For Immediate Release
January 16, 2018
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New Report Provides a Look at Apprenticeship Programs Across the United States and Canada
Brookfield, Wisconsin—A new report, Top Trends in Apprenticeship Programs: 2018 Survey Results, provides an up-to-date analysis of apprenticeship programs, including the unique challenges they face and their expanding recruitment and retention initiatives.
Conducted by the International Foundation of Employee Benefit Plans, the report finds that apprenticeship programs across the United States and Canada anticipate a variety of challenges during the next two years. At the program level, replacing the number of retiring tradespeople is the top concern, cited by 84% of respondents. Additionally, apprenticeship programs report they struggle with communicating the value of a trade to prospective apprentices and external stakeholders, as well as with the level of government oversight.
At the individual apprentice level, 60% report the most prevalent challenge facing apprentices is unemployment due to the cyclical or seasonal nature of some skilled trades work. At an almost equal level of concern is prescription drug and opioid abuse, which 58% of training fund representatives said is either a very or somewhat prevalent problem among their apprentices.
To help in their recruitment efforts, the majority of training programs have in place initiatives to recruit diverse populations including women (81%), minorities (75%), military members or veterans (73%), Aboriginal/Native American individuals (42%) and immigrants (30%). Because of these efforts and general economic conditions, more than seven in ten (72%) programs anticipate a positive hiring outlook in their industry in the next two years.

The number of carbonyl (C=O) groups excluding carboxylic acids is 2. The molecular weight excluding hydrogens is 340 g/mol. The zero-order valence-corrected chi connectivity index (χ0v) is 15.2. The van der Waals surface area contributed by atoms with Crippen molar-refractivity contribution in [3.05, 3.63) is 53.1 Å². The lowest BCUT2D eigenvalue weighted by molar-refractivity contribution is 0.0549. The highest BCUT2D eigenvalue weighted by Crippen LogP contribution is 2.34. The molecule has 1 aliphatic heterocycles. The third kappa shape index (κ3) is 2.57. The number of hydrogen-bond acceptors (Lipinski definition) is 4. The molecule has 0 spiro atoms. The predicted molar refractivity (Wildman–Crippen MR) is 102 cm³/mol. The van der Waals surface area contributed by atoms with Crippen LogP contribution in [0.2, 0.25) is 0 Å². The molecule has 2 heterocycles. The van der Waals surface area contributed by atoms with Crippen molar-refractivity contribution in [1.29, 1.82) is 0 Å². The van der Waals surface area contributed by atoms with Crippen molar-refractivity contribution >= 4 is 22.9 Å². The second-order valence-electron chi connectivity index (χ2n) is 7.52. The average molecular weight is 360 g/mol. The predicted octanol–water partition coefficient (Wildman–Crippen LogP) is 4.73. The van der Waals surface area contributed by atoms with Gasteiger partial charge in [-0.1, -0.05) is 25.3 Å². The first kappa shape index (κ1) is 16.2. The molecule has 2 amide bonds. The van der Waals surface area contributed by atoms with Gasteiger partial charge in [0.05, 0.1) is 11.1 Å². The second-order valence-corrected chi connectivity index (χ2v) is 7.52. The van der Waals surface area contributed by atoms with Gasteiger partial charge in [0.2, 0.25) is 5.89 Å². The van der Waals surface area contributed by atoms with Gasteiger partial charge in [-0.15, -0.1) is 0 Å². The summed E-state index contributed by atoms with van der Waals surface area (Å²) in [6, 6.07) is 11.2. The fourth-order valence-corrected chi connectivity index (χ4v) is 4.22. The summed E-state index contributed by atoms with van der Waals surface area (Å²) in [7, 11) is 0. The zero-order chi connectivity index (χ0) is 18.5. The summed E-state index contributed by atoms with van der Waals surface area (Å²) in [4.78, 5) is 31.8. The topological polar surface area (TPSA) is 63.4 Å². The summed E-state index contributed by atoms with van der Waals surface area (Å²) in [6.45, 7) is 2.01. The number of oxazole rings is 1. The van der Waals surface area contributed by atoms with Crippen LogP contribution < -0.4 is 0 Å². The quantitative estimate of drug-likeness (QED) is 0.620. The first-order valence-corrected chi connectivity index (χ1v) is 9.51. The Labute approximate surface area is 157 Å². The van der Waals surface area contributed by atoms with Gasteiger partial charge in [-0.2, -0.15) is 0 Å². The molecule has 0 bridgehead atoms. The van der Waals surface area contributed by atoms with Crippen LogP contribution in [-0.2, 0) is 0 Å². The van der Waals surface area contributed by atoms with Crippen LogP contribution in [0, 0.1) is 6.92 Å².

Retention concerns continue to exist within apprenticeship programs—If apprentices are not retained through their training and ascension into journeyworker status, funds do not realize a return on investment for training. Common retention challenges include offers of more steady work in other industry sectors, cited by nearly seven in ten (69%) of respondents, followed by "poaching," cited by 64%, which is when organizations "bid" away apprentices from the organization in which they completed their education.
For more information and to read the full survey report, visit www.ifebp.org/apprenticeship2018. Survey responses were received from 284 training funds in a number of industries across the U.S. and Canada, including electric workers, iron- and steelworkers, plumbers, pipefitters and carpenters.
The International Foundation of Employee Benefit Plans is the premier educational organization dedicated to providing the diverse employee benefits community with objective, solution-oriented education, research and information to ensure the health and financial security of plan beneficiaries worldwide. The Foundation has more than 33,000 multiemployer, corporate and public sector members representing over 25 million lives. For additional information, visit www.ifebp.org.